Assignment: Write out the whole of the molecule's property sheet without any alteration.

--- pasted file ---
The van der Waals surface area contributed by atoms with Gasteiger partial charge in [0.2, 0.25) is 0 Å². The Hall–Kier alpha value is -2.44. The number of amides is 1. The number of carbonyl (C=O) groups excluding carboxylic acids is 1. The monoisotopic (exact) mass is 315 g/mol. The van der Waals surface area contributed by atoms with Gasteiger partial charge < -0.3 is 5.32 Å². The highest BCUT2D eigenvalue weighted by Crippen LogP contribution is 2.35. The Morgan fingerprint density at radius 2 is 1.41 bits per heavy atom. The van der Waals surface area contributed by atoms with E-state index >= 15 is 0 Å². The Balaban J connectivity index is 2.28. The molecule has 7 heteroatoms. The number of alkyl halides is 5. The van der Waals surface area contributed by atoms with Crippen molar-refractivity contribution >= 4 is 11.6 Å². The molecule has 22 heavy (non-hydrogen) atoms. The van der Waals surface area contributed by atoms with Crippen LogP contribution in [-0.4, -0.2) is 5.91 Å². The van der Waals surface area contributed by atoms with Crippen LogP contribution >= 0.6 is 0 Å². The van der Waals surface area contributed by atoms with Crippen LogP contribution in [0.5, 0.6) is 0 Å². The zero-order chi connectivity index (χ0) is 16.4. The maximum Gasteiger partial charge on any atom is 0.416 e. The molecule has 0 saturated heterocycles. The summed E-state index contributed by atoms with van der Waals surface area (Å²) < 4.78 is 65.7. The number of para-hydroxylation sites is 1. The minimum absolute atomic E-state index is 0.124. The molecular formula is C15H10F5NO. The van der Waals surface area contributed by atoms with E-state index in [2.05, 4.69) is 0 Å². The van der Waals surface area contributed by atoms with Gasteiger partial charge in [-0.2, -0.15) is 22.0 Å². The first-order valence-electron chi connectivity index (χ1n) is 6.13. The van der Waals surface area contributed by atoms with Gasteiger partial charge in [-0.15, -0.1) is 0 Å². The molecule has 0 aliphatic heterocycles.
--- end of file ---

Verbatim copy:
The van der Waals surface area contributed by atoms with Gasteiger partial charge in [0.2, 0.25) is 0 Å². The Hall–Kier alpha value is -2.44. The number of amides is 1. The number of carbonyl (C=O) groups excluding carboxylic acids is 1. The monoisotopic (exact) mass is 315 g/mol. The van der Waals surface area contributed by atoms with Gasteiger partial charge < -0.3 is 5.32 Å². The highest BCUT2D eigenvalue weighted by Crippen LogP contribution is 2.35. The Morgan fingerprint density at radius 2 is 1.41 bits per heavy atom. The van der Waals surface area contributed by atoms with E-state index >= 15 is 0 Å². The Balaban J connectivity index is 2.28. The molecule has 7 heteroatoms. The number of alkyl halides is 5. The van der Waals surface area contributed by atoms with Crippen molar-refractivity contribution >= 4 is 11.6 Å². The molecule has 22 heavy (non-hydrogen) atoms. The van der Waals surface area contributed by atoms with Crippen LogP contribution in [-0.4, -0.2) is 5.91 Å². The van der Waals surface area contributed by atoms with Crippen LogP contribution >= 0.6 is 0 Å². The van der Waals surface area contributed by atoms with Crippen LogP contribution in [0.5, 0.6) is 0 Å². The zero-order chi connectivity index (χ0) is 16.4. The maximum Gasteiger partial charge on any atom is 0.416 e. The molecule has 0 saturated heterocycles. The summed E-state index contributed by atoms with van der Waals surface area (Å²) < 4.78 is 65.7. The number of para-hydroxylation sites is 1. The minimum absolute atomic E-state index is 0.124. The molecular formula is C15H10F5NO. The van der Waals surface area contributed by atoms with E-state index in [2.05, 4.69) is 0 Å². The van der Waals surface area contributed by atoms with Gasteiger partial charge in [-0.2, -0.15) is 22.0 Å². The first-order valence-electron chi connectivity index (χ1n) is 6.13. The van der Waals surface area contributed by atoms with Gasteiger partial charge in [-0.15, -0.1) is 0 Å². The molecule has 0 aliphatic heterocycles.